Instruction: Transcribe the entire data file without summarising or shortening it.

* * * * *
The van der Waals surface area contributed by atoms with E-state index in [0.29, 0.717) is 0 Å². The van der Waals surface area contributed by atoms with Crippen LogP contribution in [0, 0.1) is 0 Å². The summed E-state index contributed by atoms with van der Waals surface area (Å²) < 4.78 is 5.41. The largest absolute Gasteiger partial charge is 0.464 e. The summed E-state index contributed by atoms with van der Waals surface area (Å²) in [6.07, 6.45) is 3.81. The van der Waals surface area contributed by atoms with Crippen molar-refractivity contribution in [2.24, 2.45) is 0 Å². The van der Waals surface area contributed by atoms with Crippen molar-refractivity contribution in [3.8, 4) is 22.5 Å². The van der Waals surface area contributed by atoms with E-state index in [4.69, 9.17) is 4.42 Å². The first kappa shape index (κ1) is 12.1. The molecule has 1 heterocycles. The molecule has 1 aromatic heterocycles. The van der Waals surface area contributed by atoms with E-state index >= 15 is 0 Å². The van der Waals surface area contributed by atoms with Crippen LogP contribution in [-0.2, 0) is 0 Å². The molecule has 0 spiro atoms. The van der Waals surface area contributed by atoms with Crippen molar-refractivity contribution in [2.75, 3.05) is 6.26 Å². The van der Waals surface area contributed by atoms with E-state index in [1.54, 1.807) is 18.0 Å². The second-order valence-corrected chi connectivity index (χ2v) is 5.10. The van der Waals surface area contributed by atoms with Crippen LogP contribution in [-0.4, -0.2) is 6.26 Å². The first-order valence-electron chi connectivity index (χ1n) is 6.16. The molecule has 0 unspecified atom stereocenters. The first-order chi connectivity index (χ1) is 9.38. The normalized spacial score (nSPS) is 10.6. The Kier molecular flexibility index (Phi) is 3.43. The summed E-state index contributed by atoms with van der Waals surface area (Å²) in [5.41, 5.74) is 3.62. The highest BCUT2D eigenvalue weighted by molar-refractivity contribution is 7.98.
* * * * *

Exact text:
The van der Waals surface area contributed by atoms with E-state index in [0.29, 0.717) is 0 Å². The van der Waals surface area contributed by atoms with Crippen LogP contribution in [0, 0.1) is 0 Å². The summed E-state index contributed by atoms with van der Waals surface area (Å²) < 4.78 is 5.41. The largest absolute Gasteiger partial charge is 0.464 e. The summed E-state index contributed by atoms with van der Waals surface area (Å²) in [6.07, 6.45) is 3.81. The van der Waals surface area contributed by atoms with Crippen molar-refractivity contribution in [2.24, 2.45) is 0 Å². The van der Waals surface area contributed by atoms with Crippen molar-refractivity contribution in [3.8, 4) is 22.5 Å². The van der Waals surface area contributed by atoms with E-state index in [4.69, 9.17) is 4.42 Å². The first kappa shape index (κ1) is 12.1. The molecule has 1 heterocycles. The molecule has 1 aromatic heterocycles. The van der Waals surface area contributed by atoms with E-state index >= 15 is 0 Å². The van der Waals surface area contributed by atoms with Crippen LogP contribution in [-0.2, 0) is 0 Å². The molecule has 0 spiro atoms. The van der Waals surface area contributed by atoms with Crippen molar-refractivity contribution in [2.75, 3.05) is 6.26 Å². The van der Waals surface area contributed by atoms with E-state index in [1.54, 1.807) is 18.0 Å². The second-order valence-corrected chi connectivity index (χ2v) is 5.10. The van der Waals surface area contributed by atoms with Crippen LogP contribution in [-0.4, -0.2) is 6.26 Å². The first-order valence-electron chi connectivity index (χ1n) is 6.16. The molecule has 0 unspecified atom stereocenters. The first-order chi connectivity index (χ1) is 9.38. The normalized spacial score (nSPS) is 10.6. The Kier molecular flexibility index (Phi) is 3.43. The summed E-state index contributed by atoms with van der Waals surface area (Å²) in [5.41, 5.74) is 3.62. The highest BCUT2D eigenvalue weighted by molar-refractivity contribution is 7.98.